San Juan County has some very compelling infrastructure advantages that, when applied individually or together, set the stage for your business or industry’s growth and profitability.
Infrastructure advantages include very competitive regional commercial and industrial electricity prices, abundant water supply, regional freight distribution services and internet connectivity. Let the Four Corners Economic Development (4CED) team assist your business in finding the right infrastructure set to fit your business’ needs.
Abundant, Affordable Natural Gas and Electricity
For over 100 years, San Juan County has been nationally known as a center of low-cost carbon energy production. Abundant reserves and production of dry natural gas and low-sulfur coal have served as foundational drivers of San Juan County’s economy and property tax base.
Today, the San Juan Basin has over 20,000 natural gas wells. For decades, the basin has ranked as one of the most prolific in the nation. Estimated remaining reserves of natural gas suggest the possibility of decades more of production.
Industries requiring heat as a core production input will enjoy real production-cost advantages by locating to San Juan County. Petrochemical manufacturers especially are a target industry of 4CED as are other manufacturers requiring large input heat as part of their supply chain inputs.
These types of industries and manufacturers will find San Juan County has a fully developed pipeline network. Natural gas producers are eager to supply gas to local customers at some of the nation’s lowest prices. (Natural gas prices in the San Juan Basin are typically at least $1 less per MMBtu than Henry Hub prices because of the long transportation distances to larger demand centers like Houston.)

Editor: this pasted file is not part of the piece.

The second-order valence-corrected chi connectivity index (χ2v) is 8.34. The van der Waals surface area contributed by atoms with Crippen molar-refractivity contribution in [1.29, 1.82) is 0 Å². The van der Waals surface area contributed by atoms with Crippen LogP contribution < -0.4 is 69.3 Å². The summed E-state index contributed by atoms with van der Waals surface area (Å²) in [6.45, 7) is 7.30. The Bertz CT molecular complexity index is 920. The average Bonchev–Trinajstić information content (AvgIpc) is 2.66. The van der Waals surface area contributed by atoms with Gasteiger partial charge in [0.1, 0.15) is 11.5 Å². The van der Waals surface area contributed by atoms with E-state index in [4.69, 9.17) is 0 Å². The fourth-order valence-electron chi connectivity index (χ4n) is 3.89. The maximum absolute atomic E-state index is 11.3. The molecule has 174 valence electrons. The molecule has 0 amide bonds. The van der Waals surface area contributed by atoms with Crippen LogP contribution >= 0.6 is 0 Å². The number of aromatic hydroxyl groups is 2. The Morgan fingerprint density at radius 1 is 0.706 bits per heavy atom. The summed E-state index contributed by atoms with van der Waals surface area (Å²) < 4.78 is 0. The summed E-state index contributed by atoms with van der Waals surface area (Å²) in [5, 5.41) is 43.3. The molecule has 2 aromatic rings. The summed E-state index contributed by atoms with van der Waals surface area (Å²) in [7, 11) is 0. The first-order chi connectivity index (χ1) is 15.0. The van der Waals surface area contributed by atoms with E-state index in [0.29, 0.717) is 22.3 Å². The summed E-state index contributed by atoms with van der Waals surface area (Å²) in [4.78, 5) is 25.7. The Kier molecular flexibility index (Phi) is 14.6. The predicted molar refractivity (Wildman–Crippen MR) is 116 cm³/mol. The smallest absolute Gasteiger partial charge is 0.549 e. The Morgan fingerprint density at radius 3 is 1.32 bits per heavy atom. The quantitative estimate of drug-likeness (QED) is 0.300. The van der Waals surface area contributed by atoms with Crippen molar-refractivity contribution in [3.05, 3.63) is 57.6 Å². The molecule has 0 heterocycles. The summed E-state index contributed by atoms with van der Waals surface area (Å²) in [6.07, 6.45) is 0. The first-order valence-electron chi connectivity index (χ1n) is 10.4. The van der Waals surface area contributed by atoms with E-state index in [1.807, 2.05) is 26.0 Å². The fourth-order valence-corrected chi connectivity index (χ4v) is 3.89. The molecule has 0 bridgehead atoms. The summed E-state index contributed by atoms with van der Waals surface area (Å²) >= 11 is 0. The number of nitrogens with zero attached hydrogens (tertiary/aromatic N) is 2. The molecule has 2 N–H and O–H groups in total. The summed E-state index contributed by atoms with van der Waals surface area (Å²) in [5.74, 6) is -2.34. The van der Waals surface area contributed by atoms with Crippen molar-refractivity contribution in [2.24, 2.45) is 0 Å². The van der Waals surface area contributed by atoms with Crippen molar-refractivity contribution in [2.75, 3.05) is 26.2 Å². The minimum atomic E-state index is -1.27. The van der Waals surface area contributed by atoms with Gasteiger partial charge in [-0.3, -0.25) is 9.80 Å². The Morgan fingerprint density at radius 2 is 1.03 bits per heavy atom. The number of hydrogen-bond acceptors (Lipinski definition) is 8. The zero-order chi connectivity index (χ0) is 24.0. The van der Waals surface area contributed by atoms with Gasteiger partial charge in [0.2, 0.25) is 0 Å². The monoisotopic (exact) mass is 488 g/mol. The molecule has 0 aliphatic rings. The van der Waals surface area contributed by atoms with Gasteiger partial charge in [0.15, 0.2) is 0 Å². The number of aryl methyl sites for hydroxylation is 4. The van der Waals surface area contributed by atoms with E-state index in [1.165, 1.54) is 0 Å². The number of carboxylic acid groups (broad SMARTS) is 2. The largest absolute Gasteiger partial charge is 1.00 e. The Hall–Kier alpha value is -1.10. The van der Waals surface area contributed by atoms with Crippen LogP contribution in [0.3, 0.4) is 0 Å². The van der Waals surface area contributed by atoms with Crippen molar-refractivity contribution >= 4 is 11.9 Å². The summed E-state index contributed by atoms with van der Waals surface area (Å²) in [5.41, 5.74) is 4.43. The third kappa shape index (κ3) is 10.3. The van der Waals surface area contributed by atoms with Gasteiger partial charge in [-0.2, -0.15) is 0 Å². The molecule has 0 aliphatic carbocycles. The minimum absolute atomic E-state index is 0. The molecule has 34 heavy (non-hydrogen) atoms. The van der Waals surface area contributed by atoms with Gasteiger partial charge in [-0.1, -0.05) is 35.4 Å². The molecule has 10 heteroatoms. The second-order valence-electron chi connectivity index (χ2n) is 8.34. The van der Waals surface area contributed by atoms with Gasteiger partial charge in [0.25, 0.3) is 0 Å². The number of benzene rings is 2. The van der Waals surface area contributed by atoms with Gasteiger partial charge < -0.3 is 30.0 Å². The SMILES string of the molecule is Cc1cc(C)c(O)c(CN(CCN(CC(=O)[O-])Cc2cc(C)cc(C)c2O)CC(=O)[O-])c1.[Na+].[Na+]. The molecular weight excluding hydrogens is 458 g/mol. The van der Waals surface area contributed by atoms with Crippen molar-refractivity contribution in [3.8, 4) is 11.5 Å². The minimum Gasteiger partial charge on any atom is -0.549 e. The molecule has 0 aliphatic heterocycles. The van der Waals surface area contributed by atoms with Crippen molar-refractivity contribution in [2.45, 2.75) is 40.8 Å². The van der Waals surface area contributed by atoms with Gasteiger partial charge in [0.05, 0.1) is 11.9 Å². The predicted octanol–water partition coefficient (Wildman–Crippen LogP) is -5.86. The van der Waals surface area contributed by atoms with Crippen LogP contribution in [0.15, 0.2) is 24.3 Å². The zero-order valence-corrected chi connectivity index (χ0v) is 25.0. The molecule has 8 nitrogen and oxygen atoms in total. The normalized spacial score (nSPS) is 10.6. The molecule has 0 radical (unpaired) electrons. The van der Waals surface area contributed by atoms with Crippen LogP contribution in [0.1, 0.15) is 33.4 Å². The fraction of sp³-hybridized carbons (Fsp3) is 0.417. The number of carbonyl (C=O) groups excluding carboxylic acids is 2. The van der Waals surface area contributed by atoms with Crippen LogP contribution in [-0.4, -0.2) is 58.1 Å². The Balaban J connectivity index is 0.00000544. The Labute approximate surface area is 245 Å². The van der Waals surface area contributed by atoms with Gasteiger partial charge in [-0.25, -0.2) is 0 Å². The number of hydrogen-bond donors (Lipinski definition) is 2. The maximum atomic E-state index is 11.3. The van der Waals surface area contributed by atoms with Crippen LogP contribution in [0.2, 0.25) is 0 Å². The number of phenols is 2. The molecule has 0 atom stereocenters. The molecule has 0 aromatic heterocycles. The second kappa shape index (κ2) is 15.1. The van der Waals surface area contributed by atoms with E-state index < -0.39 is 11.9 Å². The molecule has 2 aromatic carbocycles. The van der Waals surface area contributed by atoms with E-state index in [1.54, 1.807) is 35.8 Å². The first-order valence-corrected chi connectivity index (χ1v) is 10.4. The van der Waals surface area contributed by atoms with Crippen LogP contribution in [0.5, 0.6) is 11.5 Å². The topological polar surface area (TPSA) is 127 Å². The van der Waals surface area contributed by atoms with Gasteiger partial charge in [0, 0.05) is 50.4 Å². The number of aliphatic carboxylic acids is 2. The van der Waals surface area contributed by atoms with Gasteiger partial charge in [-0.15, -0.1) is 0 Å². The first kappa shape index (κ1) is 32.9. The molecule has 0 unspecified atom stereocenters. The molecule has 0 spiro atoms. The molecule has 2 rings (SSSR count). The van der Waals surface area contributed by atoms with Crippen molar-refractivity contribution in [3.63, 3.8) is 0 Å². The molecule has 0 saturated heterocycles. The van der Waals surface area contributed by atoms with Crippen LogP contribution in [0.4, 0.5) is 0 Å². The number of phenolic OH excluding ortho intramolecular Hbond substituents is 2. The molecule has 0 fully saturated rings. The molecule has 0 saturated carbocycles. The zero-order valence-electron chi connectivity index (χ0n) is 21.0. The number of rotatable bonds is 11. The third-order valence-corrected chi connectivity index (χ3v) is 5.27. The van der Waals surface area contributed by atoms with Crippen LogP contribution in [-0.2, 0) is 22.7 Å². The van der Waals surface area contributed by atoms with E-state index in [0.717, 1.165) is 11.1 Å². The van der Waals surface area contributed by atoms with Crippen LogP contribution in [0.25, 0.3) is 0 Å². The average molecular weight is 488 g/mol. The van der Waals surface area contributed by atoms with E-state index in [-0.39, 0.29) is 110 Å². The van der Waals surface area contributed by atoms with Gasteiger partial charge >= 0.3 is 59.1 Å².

San Juan County’s coal and natural gas production sets the stage for the region’s lowest commercial and industrial electricity prices. The industrial electricity rates of the City of Farmington-owned Farmington Electric Utility System (FEUS) are 20% or more lower than rates of neighboring electricity coops in Colorado or investor-owned utilities in Albuquerque or Arizona.
FEUS produces the largest share of its electricity from locally sourced natural gas. This is supplemented with allocated production from hydroelectric dams on the Colorado river watershed and coal-fired power from the San Juan Generating Station in western San Juan County.
The San Juan Generating Station (SJGS) coal-fired electric power plant and associated mine-mouth San Juan Coal Mine are slated to close in 2022 because of decisions by its operator and the State of New Mexico.
Anticipating these decisions, the City of Farmington found and is working with Enchant Energy. Together, the partnership seeks to repurpose SJGS into a state-of-the-art commercial–scale carbon capture (CO2) utilization and sequestration facility and wholesale power generator.
These efforts could save nearly 1,600 high-paying jobs. Success would also allow SJGS to continue producing highly reliable, low-priced, near-zero carbon emission power at no additional cost to FEUS customers while preserving a sizeable percentage of San Juan County’s property base
Abundant Renewable Energy Development Opportunities